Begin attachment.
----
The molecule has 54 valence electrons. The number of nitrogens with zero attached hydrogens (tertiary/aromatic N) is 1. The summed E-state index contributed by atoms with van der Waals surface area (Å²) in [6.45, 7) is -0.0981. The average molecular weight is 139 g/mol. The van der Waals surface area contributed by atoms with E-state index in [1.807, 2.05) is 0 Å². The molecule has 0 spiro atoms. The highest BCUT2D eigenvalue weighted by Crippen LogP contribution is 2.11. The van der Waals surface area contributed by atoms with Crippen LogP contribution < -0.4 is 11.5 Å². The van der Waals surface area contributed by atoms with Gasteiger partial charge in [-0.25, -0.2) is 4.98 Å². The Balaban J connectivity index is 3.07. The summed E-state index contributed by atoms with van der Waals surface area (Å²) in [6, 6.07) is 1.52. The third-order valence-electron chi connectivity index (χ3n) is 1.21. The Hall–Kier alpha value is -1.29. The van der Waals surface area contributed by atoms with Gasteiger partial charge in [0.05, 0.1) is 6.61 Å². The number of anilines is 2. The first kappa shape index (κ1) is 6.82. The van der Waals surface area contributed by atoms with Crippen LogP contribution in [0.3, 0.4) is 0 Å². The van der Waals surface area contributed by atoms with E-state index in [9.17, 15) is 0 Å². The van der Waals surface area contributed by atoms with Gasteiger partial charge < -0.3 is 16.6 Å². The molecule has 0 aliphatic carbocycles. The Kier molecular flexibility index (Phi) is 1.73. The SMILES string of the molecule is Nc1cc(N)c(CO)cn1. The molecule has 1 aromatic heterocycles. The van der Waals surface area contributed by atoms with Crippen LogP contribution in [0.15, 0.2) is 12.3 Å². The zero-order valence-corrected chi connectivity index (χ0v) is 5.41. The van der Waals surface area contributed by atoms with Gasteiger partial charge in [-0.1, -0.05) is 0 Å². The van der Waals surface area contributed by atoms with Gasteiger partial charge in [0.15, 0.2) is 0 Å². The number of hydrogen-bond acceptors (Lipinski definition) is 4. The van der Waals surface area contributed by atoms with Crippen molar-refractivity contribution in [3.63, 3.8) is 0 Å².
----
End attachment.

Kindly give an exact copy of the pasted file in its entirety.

The molecule has 54 valence electrons. The number of nitrogens with zero attached hydrogens (tertiary/aromatic N) is 1. The summed E-state index contributed by atoms with van der Waals surface area (Å²) in [6.45, 7) is -0.0981. The average molecular weight is 139 g/mol. The van der Waals surface area contributed by atoms with E-state index in [1.807, 2.05) is 0 Å². The molecule has 0 spiro atoms. The highest BCUT2D eigenvalue weighted by Crippen LogP contribution is 2.11. The van der Waals surface area contributed by atoms with Crippen LogP contribution < -0.4 is 11.5 Å². The van der Waals surface area contributed by atoms with Gasteiger partial charge in [-0.25, -0.2) is 4.98 Å². The Balaban J connectivity index is 3.07. The summed E-state index contributed by atoms with van der Waals surface area (Å²) in [6, 6.07) is 1.52. The third-order valence-electron chi connectivity index (χ3n) is 1.21. The Hall–Kier alpha value is -1.29. The van der Waals surface area contributed by atoms with Gasteiger partial charge in [0.05, 0.1) is 6.61 Å². The number of anilines is 2. The first kappa shape index (κ1) is 6.82. The van der Waals surface area contributed by atoms with Crippen LogP contribution in [0.3, 0.4) is 0 Å². The van der Waals surface area contributed by atoms with E-state index in [9.17, 15) is 0 Å². The van der Waals surface area contributed by atoms with Gasteiger partial charge < -0.3 is 16.6 Å². The molecule has 0 aliphatic carbocycles. The Kier molecular flexibility index (Phi) is 1.73. The SMILES string of the molecule is Nc1cc(N)c(CO)cn1. The molecule has 1 aromatic heterocycles. The van der Waals surface area contributed by atoms with Crippen LogP contribution in [0.15, 0.2) is 12.3 Å². The zero-order valence-corrected chi connectivity index (χ0v) is 5.41. The van der Waals surface area contributed by atoms with Gasteiger partial charge in [-0.1, -0.05) is 0 Å². The van der Waals surface area contributed by atoms with Gasteiger partial charge in [0.15, 0.2) is 0 Å². The number of hydrogen-bond acceptors (Lipinski definition) is 4. The van der Waals surface area contributed by atoms with Crippen molar-refractivity contribution in [3.63, 3.8) is 0 Å².